Easy Ways to Become More Flexible

Updated on September 20, 2017
Being flexible is good for your health.
Being flexible is good for your health. | Source

Why is Flexibility Important?

Quite often, we see people spend an hour on a treadmill or elliptical machine at a gym to burn off some calories, but spare no time for simple stretching to increase their flexibility. If you're one of those who think limberness is necessary for only circus contortionists but not the average person, you are very wrong. Flexibility has a lot to do with our muscle fitness and overall health. Even if you are not planning to become an Olympian gymnast or a yoga guru, being flexible can still benefit you in more ways than you might think.

Muscle Strength - In an article on CNN Health, David Geier, the director of sports medicine at the Medical University of South Carolina, states that flexibility is "the third pillar of fitness" along with cardiovascular exercise and strength training. By stretching regularly, our muscle fibers will gradually lengthen and loosen up instead of remaining tightly attached to the bone. As those fibers become longer and more flexible, your muscle also has more potential to become larger and stronger if met by a proper strength training and cardio routine.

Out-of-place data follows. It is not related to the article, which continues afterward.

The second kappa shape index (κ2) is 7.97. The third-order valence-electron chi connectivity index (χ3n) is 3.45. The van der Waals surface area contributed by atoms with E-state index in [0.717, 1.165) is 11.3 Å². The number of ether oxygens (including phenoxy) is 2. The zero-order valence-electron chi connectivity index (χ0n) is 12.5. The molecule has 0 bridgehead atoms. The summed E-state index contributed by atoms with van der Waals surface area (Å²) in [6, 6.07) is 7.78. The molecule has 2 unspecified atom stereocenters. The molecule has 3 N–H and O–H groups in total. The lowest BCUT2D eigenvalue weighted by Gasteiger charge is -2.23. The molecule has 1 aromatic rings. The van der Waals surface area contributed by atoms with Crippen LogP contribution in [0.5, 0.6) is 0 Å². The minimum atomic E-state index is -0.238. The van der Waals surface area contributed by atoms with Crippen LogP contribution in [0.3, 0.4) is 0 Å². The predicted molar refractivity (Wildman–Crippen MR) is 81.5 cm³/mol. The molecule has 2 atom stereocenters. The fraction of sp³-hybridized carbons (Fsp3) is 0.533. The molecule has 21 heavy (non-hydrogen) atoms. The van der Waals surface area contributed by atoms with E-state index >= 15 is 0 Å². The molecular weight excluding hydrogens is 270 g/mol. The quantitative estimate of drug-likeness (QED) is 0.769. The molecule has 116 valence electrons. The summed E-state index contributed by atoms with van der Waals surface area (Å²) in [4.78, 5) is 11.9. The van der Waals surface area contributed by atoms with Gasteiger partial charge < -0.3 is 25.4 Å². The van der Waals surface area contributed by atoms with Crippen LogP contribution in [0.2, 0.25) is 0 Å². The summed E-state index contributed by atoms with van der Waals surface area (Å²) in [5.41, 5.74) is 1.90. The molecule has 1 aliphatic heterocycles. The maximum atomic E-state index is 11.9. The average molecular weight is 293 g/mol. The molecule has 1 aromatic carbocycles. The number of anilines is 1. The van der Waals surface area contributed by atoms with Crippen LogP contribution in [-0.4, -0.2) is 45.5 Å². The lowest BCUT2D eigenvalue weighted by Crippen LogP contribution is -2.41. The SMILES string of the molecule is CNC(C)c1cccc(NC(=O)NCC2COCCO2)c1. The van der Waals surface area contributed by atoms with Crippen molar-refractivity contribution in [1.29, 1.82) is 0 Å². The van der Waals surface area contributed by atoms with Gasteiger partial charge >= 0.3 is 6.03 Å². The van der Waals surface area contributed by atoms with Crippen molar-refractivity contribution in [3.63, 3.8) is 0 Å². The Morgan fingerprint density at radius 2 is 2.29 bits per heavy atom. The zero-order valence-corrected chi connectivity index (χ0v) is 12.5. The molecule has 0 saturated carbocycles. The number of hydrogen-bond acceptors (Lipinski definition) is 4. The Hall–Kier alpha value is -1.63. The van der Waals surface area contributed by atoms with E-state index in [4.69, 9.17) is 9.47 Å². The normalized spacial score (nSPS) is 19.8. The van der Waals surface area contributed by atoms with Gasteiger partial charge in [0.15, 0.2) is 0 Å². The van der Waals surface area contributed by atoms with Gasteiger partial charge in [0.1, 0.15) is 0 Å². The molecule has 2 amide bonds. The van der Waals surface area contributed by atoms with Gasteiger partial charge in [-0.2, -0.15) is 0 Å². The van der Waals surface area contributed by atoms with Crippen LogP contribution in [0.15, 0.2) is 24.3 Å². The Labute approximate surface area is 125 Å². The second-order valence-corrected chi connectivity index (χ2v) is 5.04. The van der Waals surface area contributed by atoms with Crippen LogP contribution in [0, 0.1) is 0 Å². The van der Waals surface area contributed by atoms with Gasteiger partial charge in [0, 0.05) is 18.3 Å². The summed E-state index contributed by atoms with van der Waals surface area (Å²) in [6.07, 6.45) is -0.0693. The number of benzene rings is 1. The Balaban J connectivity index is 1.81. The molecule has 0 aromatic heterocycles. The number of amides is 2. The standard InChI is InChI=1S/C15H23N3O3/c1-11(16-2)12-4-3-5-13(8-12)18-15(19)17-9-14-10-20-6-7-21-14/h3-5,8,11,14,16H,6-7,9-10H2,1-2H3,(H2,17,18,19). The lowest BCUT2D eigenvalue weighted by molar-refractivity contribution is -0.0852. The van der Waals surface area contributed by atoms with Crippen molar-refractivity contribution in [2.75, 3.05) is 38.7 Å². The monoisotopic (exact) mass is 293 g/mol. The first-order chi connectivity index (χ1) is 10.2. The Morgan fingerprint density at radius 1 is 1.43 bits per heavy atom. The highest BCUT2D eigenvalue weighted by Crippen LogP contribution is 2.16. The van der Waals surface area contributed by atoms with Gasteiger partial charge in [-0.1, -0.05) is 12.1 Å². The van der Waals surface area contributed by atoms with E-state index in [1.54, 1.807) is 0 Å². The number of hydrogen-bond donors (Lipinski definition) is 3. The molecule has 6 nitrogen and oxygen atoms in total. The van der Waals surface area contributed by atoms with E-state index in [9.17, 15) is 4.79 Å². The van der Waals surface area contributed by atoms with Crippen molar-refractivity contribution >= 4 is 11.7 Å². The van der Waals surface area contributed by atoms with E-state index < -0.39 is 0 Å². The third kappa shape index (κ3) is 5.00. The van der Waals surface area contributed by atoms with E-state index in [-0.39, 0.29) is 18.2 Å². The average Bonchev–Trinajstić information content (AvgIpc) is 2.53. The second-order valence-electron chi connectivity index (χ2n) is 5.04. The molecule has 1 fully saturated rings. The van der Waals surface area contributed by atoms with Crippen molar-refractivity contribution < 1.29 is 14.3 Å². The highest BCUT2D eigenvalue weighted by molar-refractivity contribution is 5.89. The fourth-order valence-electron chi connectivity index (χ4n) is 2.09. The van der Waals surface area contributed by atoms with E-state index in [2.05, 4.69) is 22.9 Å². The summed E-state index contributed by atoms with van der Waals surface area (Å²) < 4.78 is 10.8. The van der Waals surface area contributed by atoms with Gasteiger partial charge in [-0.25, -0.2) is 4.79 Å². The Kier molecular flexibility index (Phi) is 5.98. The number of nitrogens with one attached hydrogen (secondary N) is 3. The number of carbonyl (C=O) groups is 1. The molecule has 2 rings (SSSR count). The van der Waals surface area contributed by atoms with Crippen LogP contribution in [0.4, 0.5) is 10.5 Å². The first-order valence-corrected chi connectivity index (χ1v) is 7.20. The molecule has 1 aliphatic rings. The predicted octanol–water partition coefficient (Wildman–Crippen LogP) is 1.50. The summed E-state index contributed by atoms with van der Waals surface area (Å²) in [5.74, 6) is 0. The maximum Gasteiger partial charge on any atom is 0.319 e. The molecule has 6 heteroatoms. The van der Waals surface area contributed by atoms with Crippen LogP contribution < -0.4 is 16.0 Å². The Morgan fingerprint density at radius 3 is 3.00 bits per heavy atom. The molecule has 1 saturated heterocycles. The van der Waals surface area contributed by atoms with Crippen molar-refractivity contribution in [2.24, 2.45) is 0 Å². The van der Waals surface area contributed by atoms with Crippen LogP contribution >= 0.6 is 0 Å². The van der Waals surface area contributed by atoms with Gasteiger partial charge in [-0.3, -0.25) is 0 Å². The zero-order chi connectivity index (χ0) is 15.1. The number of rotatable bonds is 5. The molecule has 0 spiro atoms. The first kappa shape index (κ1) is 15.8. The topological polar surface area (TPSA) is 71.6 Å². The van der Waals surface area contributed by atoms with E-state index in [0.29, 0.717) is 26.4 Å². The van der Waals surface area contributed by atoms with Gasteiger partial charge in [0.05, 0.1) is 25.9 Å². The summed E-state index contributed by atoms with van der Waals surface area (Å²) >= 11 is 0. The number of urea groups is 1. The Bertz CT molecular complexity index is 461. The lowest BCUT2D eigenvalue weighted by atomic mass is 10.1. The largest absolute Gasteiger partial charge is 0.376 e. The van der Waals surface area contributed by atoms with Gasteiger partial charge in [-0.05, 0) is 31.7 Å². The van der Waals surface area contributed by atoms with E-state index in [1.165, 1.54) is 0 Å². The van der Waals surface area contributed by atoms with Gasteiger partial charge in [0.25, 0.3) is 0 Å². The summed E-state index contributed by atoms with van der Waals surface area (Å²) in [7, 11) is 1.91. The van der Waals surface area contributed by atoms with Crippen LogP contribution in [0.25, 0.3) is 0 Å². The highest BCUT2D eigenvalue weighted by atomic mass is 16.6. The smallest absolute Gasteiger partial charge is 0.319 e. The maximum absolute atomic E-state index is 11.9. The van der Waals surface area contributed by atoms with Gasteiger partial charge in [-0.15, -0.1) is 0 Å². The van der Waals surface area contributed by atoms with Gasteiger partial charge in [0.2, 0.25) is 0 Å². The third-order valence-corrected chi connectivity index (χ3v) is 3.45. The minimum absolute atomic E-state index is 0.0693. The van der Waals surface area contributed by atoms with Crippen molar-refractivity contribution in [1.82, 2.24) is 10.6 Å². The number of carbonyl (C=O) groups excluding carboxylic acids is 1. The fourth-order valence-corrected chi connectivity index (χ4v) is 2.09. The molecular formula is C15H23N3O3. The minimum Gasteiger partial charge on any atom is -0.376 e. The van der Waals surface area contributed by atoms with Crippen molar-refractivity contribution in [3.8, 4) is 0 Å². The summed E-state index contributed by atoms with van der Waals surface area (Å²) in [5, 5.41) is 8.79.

Weight Control - Since lengthened muscle fibers can lead to bigger and stronger muscle mass, a faster metabolism is another plus point you can bet on. Increased flexibility can also make workout routines or daily activities that used to be such a pain become more doable, thus allowing you to adopt a more active lifestyle.

Injury Prevention - Pulled muscles and ankle sprains don't just happen to the aged and the clumsy. These injuries can happen to people of all fitness levels, especially those with inflexible bodies. Tight muscles and tendons restrict your range of motion. When your body is so inflexible, one little awkward movement could stretch certain muscles beyond their limit, causing a strain or a tear.